New version of 'Hamlet' to open Nov. 17

The cast of "Hamlet," participates in a music rehearsal in October. Photo courtesy of Wesley Broulik.
The cast of "Hamlet," participates in a music rehearsal in October. Photo courtesy of Wesley Broulik.

University of Nebraska–Lincoln Theatre will present an innovative reimagining of William Shakespeare’s “Hamlet,” a powerful tragedy of madness and revenge, to mark the 400th anniversary of Shakespeare’s death in 1616. This version will take place in 1959 at a Catholic School and features a nearly all-female cast, except for Polonius and Claudius.

“What’s interesting about it is you forget that you’re watching any gender, and you’re simply watching people go through these things,” he said. “The language in this play is so universal that it works.”

Broulik wanted a play that had roles for young people.

“One of the reasons for ‘Hamlet’ is the preponderance of roles for young people,” said Assistant Professor of Practice Wesley Broulik, who adapted it and is directing the production. “It’s a play about different generations and the ascension of one generation to another, and it’s an accessible play for audiences.”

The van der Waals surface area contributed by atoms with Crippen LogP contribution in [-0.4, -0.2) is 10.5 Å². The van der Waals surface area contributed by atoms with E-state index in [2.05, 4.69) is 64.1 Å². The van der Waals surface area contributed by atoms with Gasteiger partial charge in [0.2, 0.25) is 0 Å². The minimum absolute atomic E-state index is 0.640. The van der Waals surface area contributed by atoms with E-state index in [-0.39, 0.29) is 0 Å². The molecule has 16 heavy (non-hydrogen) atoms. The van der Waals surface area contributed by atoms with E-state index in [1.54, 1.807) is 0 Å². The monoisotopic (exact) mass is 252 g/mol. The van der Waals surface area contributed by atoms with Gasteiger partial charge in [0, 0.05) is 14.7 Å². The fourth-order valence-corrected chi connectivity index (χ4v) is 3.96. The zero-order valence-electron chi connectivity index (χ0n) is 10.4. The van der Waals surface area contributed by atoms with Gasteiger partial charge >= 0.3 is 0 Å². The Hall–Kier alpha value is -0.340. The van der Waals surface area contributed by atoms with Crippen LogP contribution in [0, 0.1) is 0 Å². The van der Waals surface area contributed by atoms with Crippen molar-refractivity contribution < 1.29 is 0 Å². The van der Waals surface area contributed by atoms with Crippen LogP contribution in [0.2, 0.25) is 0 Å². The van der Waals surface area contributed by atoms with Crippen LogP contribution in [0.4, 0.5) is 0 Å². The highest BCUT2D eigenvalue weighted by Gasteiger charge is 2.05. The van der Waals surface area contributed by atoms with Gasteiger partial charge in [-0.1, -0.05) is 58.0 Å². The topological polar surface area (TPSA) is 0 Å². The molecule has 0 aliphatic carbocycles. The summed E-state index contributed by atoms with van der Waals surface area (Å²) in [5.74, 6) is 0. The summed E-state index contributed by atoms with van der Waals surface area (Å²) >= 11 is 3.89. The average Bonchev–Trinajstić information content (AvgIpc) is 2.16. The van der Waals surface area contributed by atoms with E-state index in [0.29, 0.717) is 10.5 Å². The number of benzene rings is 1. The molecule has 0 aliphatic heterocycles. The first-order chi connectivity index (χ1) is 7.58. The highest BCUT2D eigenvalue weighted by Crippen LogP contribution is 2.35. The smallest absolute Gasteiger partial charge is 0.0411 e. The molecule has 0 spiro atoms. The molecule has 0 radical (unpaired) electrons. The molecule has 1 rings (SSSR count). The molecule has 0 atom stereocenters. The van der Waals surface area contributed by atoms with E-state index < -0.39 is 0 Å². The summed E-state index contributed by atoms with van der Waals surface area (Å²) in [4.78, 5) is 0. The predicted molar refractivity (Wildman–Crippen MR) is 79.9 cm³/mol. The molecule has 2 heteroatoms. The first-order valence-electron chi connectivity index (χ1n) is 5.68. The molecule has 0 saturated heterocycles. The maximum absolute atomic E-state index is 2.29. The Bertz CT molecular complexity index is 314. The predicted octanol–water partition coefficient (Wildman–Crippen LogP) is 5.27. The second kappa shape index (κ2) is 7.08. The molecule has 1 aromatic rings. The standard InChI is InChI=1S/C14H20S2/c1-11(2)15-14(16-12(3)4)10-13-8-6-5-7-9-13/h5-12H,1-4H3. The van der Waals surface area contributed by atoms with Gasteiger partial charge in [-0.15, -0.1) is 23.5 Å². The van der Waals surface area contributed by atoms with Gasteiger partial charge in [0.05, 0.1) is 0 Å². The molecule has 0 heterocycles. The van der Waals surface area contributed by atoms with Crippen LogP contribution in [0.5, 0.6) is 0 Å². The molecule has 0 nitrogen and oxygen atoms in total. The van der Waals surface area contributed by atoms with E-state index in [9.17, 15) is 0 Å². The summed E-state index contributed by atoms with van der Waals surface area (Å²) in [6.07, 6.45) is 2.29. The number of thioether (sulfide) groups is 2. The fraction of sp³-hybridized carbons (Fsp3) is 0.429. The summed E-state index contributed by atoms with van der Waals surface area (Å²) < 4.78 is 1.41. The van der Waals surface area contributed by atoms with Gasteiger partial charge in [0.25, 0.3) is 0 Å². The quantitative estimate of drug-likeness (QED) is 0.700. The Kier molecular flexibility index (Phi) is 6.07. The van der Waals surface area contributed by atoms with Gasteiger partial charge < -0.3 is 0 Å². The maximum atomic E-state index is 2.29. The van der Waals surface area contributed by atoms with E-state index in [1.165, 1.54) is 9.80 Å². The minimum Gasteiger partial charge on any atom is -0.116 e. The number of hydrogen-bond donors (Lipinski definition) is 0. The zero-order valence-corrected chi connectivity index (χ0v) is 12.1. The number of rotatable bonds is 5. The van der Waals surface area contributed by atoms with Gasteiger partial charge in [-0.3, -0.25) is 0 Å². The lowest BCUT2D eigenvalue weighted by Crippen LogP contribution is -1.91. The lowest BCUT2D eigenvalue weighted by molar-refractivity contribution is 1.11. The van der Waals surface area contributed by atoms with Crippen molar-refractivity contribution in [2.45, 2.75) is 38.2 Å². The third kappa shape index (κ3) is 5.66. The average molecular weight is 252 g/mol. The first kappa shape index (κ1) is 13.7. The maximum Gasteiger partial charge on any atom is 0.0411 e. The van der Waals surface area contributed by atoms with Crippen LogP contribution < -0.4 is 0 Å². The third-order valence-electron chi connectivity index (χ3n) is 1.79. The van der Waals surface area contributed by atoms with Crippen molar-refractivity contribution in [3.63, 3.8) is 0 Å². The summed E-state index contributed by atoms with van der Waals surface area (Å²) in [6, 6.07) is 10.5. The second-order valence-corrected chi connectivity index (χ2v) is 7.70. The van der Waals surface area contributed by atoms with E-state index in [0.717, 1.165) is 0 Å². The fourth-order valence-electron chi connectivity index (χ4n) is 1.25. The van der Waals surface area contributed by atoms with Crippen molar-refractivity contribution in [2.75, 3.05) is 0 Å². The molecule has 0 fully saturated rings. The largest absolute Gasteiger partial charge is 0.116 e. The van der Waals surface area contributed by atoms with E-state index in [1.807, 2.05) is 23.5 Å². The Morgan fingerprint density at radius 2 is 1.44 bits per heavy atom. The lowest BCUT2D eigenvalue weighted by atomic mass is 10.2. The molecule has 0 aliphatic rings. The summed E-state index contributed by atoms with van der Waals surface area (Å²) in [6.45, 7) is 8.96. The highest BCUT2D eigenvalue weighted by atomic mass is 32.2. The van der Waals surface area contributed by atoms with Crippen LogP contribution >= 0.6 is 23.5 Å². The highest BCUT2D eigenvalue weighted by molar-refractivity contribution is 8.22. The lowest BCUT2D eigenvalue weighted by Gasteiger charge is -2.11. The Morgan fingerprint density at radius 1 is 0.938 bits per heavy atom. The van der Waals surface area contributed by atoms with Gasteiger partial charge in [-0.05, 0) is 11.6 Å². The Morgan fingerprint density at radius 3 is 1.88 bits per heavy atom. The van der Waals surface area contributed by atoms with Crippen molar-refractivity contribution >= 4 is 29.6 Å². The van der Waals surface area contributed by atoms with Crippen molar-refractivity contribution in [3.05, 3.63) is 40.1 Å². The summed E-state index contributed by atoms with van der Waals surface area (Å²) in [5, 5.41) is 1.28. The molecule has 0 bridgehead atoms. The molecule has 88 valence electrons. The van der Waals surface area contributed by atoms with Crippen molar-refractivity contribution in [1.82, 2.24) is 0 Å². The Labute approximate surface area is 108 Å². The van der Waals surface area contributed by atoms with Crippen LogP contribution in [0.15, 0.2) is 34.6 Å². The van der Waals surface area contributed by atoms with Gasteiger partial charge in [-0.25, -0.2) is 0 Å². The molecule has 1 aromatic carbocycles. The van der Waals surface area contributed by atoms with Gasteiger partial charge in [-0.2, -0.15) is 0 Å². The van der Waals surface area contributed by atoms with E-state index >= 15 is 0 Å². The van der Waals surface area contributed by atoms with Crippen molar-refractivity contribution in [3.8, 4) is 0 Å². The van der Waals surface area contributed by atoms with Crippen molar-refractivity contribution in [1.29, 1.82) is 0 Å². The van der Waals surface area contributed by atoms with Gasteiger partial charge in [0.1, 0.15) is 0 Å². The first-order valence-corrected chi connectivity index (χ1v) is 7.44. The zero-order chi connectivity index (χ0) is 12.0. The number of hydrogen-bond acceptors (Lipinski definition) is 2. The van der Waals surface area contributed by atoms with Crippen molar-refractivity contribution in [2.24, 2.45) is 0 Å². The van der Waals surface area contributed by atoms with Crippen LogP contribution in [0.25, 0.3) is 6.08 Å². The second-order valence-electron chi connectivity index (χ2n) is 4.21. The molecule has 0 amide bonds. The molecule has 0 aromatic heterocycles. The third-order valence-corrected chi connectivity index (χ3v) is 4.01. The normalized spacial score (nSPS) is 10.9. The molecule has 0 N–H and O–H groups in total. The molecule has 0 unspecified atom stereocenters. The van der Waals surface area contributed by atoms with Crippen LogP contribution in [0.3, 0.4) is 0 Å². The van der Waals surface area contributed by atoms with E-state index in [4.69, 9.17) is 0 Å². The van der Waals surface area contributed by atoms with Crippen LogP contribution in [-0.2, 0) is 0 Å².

Adapting it fit with his philosophy of theatre.

“Classical plays tend to be fairly male-heavy, in terms of roles and gender identification,” he said. “So I have a personal philosophy of theatre that I need to create more opportunities for women than for men. Part of the reason for the framing device is really to create opportunities for young women and to give them some classical roles, some big, meaty, fun things to tackle.”

The adaptation also allows the audience to hear and see the play in a new light.

“It’s ‘Hamlet.’ We know the story, so let’s frame it in a way that let’s us experience the story differently,” Broulik said. “When you have a young woman saying, ‘Frailty thy name is a woman,’ that line has a very different value system and meaning than it does otherwise.”

Emily Blythe, a freshman performance major from Austin, Texas, plays the title role of Hamlet.

“Even though as a female I will be playing Hamlet, we’ve kept to the original pronouns in the text,” she said. “Personally, I am trying to play Hamlet as the character is written. By that I mean not allowing my choices to be governed by a specific gender. After all, it is 2016.”

She said Hamlet is a thinker.

“He is always considering or debating a question and how to move forward,” she said. “A lot of the times that’s why I believe he is interpreted to be depressed or troubled. There’s a sense of prowess about him that I think gives him this lightness of foot and sly demeanor. I really want to express this in my work because he is more than just a mourning son. He is quick; he is rash; and he is ambitious.”